Information, Innovation, and Participation

Maybe I’ve just been tired this week, but I’m feeling a little bothered and uncertain after several course readings, videos, and activities related to innovation in the context of digital learning environments. The general impression I’m getting is that while innovation is the ideal, we aren’t doing a good job of it.

I’m wondering: what exactly do we mean by innovation? What is its purpose and what is its function? What are our intentions when we innovate, and in what manner should we do it?  Is innovation deserving of the effort we put into making it happen?

Put another way, I wonder: Are we innovating at the expense of educating?

I suspect that the reason innovation is such a hot topic right now has to do with the ever-increasing amount of information available to learners, as well as the growing number of ways in which that information is disseminated, mediated, and interpreted by media users. As Livingston points out here, we live in a time in which societies are constantly mediatizating: negotiating our relationship with technology even as we allow it to mediate (shape, act as a lens to) our experiences. As such, we exist in a sort of in-between state, eager to use new technologies and consume the media it affords us, but hesitant to truly interact with it, uncertain of the potential. We simultaneously reach out and constrain ourselves. This is the complaint of the would-be innovators: we aren’t pushing enough. Progress swirls and eddies as we look backwards to inch forward.

Holland, in interviewing leaders of various universities and other learning institutions, found that innovation was something that was aspired to, yet unrealized by many institutions as they attempted to move into an “uncertain future.” A number of interviewees described the so-called “innovation” of many MOOCs as nothing more than the rediscovery of things already known by educators and researchers of the earlier online learning era. Groom and Lamb similarly lament the lack of innovation inherent in higher education, citing restrictions placed on learners by learning management systems which are rigid, isolating, and falsely constrained – ironically, in their calls for progress, they mourn the passing of earlier versions of web interactions.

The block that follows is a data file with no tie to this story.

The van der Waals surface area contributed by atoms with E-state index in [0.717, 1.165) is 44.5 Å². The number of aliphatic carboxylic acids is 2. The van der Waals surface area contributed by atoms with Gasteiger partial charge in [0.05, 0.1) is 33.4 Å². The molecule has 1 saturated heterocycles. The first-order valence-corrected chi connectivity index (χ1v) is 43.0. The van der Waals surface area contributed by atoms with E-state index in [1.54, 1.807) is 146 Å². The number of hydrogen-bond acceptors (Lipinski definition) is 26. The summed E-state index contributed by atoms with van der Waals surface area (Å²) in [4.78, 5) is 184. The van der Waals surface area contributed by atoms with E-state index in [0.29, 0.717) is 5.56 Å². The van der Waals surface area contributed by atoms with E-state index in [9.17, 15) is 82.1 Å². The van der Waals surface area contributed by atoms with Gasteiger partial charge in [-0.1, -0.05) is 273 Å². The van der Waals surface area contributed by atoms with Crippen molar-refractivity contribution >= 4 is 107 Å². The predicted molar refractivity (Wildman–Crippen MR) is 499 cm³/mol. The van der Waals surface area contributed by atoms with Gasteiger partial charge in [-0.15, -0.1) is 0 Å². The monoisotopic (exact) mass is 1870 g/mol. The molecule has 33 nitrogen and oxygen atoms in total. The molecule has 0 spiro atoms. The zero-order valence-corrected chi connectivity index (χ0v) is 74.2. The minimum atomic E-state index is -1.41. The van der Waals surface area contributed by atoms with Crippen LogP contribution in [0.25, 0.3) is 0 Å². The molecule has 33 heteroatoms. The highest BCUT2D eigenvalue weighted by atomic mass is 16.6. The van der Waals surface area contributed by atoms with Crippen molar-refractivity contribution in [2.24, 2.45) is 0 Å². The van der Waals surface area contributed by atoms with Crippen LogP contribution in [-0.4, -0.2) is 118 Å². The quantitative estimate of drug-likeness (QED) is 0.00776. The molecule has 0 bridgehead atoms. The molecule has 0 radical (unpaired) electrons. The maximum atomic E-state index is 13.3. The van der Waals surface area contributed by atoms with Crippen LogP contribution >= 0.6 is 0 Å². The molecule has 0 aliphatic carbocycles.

My point here isn’t that looking backwards is bad, nor that pushing forward is good – simply that in our attempts to innovate we keep being drawn back in some ways to the past. While this may seem somewhat counterproductive, I really think this past-anchoring may be more valuable than we tend to realize. If we push forward blindly in our attempts to innovate, we risk overlooking the context in which our ideas and practices are situated. Context is powerful – it can make or break a new technology by shaping the ways in which we see and interact with it.

Perhaps instead of pushing for innovation, we should put more emphasis on learning to think critically, connectedly, and contextually – using the information at our disposal to engage problems more fully and fairly. True innovation, I think, would follow.


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